This section lies in the optic canal, usually inferolateral to the optic nerve (Figs. 1.2b, c, 1.4, 1.6b, and 1.10). In the region of the optic canal, the two layers of the dura mater are fused, but they split up in the cranial cavity to form the cavernous sinus, while in the orbit the inner layer forms the dural sheath of the optic nerve, and the outer layer forms the orbital periosteum. In the cranial cavity, the ophthalmic artery mostly lies in the subdural space, but in the orbit it lies always between the two layers. In the optic canal, the ophthalmic artery usually lies partly in the subdural space (0.3–4.8 mm) and partly within the substance of the dural sheath (Figs. 1.2b, c and 1.4), less often entirely within the dural sheath with no subdural course (Fig. 1.6).

A319420_1_En_1_Fig10_HTML.jpg


Fig. 1.10
A diagrammatic representation of the origin, course, and branches of the ophthalmic artery (Reproduced from Hayreh SS [100a]). Ant. Sup. Hyp. Art. anterior superior hypophyseal artery, CAR central artery of the retina, Col.Br. collateral branch, CZ circle of Zinn and Haller, ICA internal carotid artery, LPCA lateral posterior ciliary artery, LPS muscular artery to the levator palpebrae, LR muscular artery to the lateral rectus, Med. Mus. medial muscular artery, MPCA medial posterior ciliary artery, OA ophthalmic artery, Rec.Br.CZ recurrent branches of the circle of Zinn and Haller

Haller [84] quoted Cassebohm [101] as having described a special bony canal separate from the optic canal through which the ophthalmic artery might pass. A similar special canal was also described by Dubrueil [63]. Meyer [1] saw no such canal in his series, but Le Double [102] found twelve cases reported in the literature which occurred singly and bilaterally and in either sex. White [103] saw three such cases and found the artery more commonly grooving the posterior part of the floor of the canal. According to Whitnall [14] and Wolff [37], this is a very rare anomaly, and Whitnall [37] called it a “double optic foramen.” In eight specimens in my series, the ophthalmic artery arose extradurally, and in three of them (two in one subject) it traveled from the cranial cavity to the orbit in a special canal separated by a bony lamina from the optic canal (Fig. 1.3b). This special canal was lined by dura; it was thought to have been formed by ossification of the fibrous tissue between the ophthalmic artery and the optic nerve [1, 14, 37]. The ophthalmic artery, instead of passing through the optic canal or this separate canal, may also pass through the superior orbital fissure [1, 14, 37]. This was seen in one of my specimens, where it lay in the most medial part of the superior orbital fissure medial to the oculomotor nerve and then lay against the inferolateral aspect of the nerve and thereafter ran the usual intraorbital course.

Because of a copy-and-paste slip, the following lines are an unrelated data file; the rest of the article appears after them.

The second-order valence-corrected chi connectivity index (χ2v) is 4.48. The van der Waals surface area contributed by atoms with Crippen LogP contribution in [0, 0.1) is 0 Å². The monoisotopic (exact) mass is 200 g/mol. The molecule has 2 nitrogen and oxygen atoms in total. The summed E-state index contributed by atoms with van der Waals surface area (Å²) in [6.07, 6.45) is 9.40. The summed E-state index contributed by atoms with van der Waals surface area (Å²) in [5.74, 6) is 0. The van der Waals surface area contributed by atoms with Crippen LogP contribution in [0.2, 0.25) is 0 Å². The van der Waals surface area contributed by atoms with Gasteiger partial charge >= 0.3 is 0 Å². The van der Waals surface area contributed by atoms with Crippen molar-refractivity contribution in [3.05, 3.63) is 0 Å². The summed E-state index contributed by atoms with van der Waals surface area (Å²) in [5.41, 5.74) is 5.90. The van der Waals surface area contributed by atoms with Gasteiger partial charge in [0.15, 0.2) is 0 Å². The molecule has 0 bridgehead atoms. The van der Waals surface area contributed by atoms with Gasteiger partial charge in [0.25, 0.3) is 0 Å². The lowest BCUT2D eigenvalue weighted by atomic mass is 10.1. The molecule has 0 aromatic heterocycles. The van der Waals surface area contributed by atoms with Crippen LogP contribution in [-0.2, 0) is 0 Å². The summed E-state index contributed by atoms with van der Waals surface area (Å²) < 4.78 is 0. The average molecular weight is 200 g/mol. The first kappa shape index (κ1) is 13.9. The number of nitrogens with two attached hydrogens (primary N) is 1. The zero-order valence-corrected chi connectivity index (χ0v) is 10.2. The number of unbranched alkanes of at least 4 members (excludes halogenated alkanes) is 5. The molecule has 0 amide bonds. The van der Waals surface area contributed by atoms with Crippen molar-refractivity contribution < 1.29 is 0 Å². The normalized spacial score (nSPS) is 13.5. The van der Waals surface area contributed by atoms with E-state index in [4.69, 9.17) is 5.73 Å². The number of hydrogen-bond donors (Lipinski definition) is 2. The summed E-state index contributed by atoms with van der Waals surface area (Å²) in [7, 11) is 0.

When the artery arises in the subdural space, it always pierces the dural sheath of the optic nerve on its inferior aspect (Figs. 1.2 and 1.4). This penetration, as seen in 50 specimens with subdural origin in my study, occurred in the optic canal in 68 %, under the cranial opening of the optic canal in 20 %, and intracranially in 12 %. This site of penetration was under the lateral aspect of the nerve in 72 % and under the center in 28 %. Haller [84] once saw the ophthalmic artery passing over the optic nerve in this part of its course, but this was not seen in my series; nor was it reported by anyone else.

The ophthalmic artery runs within the substance of the dural sheath until it emerges at the apex of the orbit, where it usually lies at the inferolateral aspect of the optic nerve. During its course in the dural sheath, the artery is separated from the surrounding dura by areolar tissue (Figs. 1.2c and 1.6b), except where it proximally pierces the dural sheath (Fig. 1.2b, c). It can be very easily separated from the sheath and picked up from its bed. In my series, the walls of the ophthalmic artery were seen to be very thin during its course within the substance of the dural sheath. It was, in fact, so thin and transparent that the lumen of the artery was usually seen through it, and it was easily torn on handling.

In the optic canal, the optic nerve is attached to the surrounding dura by fibrous bands (Fig. 1.11); through these bands run the fine branches from this part of the ophthalmic artery. In the event of fracture of the canal, if these fibrous bands are torn, the vessels they contain are also torn, resulting in optic nerve ischemic damage.
Oct 28, 2016 | Posted by in OPHTHALMOLOGY | Comments Off on The Ophthalmic Artery
Premium Wordpress Themes by UFO Themes